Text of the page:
The Revolution Starts at Home: Confronting Intimate Violence Within Activist Communities is an incredible anthology (that started as a zine) out from South End Press providing essays, accounts, and testimonials about challenging assumptions of interpersonal violence while constructing and sharing new paths to healing and accountability.
In the intro to the roundtable “It Takes Ass to Whip Ass,” Juliet November notes how “often the very ways we sex workers might protect ourselves…are criminalized by the state.” Peggy Munson details being in the incredibly unjust position of staying with an abuser who takes care of your needs better than an ableist society in “Seeking Asylum: on Intimate Partner Violence and Disability.” And several of the pieces address abuse experience in activist and anti-oppression groups. But the book isn’t just about how social services and state intervention can leave already vulnerable communities more at risk when it comes to addressing interpersonal violence; the personal essays, real-world testaments, and tools provided by the book are about taking transformative justice to the next level and creating community and self-accountability.
Ching-In Chen and Leah Lakshmi Piepzna-Samarasinha, two of the three intrepid co-editors of the book, took some time from their busy schedules to answer some questions about the book, and shared some incredible organizations and resources that inspire them, including several mentioned in the book. Read on!
The introduction to TRSAH details the many conversations, people, and movements that occurred to make the book. Despite some of the struggles, what was the most rewarding part of seeing the book come together? As the editors, what have the reactions from your many contributors been?
Leah Lakshmi Piepzna-Samarasinha: That it was a fucking miracle that it went from a tiny little zine, to a 106-page zine, to a beautiful book, by the best independent feminist-of-color press in the universe. With the death of many independent, feminist/queer, of color-led presses, there was no guarantees that this book would’ve come to be. Besides that, though, seeing how feminist-of-color–led anti-violence movements have come into full bloom over the best decade—and how some of those many movements are documented in the book—is the best part for me. My personal impetus for wanting to co-create this project came from my own experience and need for justice and healing, having been in an abusive relationship with a fellow queer activist of color in Toronto. In 2004, I had left the relationship five years ago and wasn’t dead—which is a pretty good outcome, all things considered—but my community was still stuck in a place where my friends had my back, but the larger community was still inviting him to DJ at anti–violence-against-women nights.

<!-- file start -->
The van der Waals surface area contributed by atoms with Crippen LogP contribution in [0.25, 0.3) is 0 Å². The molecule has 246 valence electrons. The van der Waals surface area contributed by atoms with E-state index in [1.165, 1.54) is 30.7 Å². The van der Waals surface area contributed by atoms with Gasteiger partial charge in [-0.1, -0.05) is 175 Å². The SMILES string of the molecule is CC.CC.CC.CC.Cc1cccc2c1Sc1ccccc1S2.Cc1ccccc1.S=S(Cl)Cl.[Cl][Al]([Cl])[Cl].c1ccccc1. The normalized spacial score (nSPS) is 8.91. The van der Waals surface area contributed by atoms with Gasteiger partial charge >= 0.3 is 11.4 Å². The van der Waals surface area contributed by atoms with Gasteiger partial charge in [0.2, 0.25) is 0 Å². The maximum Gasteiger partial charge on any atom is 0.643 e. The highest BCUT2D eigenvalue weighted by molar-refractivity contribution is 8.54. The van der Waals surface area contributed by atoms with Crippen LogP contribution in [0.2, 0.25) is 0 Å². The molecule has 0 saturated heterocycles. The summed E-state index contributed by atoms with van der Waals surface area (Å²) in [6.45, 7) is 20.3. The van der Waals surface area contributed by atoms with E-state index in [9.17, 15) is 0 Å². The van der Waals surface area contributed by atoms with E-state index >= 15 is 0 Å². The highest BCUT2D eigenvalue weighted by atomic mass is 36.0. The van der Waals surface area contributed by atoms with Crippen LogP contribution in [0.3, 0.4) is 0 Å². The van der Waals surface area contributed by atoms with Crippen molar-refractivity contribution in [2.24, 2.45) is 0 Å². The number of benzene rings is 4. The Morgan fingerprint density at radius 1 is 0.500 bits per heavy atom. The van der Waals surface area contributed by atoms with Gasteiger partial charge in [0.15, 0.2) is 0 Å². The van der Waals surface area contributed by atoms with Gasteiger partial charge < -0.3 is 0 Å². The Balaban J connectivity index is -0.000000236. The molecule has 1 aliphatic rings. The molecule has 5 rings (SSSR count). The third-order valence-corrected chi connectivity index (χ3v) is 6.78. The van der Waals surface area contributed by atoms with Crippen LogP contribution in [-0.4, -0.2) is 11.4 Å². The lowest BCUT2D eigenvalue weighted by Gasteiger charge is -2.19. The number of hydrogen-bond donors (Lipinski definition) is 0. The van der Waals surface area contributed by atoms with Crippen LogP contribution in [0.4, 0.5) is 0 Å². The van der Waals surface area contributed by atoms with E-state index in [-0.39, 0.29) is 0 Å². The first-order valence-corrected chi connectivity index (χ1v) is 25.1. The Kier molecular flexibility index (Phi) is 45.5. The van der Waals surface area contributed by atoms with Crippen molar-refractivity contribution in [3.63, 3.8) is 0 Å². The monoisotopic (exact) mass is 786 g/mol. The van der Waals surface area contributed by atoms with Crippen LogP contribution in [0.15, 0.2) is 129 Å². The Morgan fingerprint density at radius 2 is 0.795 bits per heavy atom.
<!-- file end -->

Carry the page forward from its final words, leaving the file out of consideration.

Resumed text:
While at first I just wanted to collect stories of partner abuse within activist communities so I could stop flipping through the mainstream “woman abuse” books and feeling like a freak, the book ended up documenting a movement lead by Indigenous feminists and feminists of color to create ways of intervening in violence without the cops or the courts. Seeing [both] a giant paradigm shift in the world start to happen and my communities transform is the best present and the best form of justice and healing I could’ve hoped for.
Ching-In Chen: It was a really long journey to make this book—over 7 years. When I got the book in my hands, I almost couldn’t believe that it was this beautiful book I (and whoever needed and wanted to) could hold. Over the period of time we worked on this project, I grew as an individual and we grew as a collective in terms of our understanding of alternative ways that our communities were dealing with violence. If you look at our original call for submissions and what was in our zine [links to PDF] compared to the South End Press anthology, we were able to include more stories of groups of people—collectives, organizations that were more formally structured, informal groups of friends—who have been doing this work and the lessons they’ve learned. It’s been exciting to be able to see that we’ve been able to document and ask for more stories and strategies of transformative justice and community accountability in process.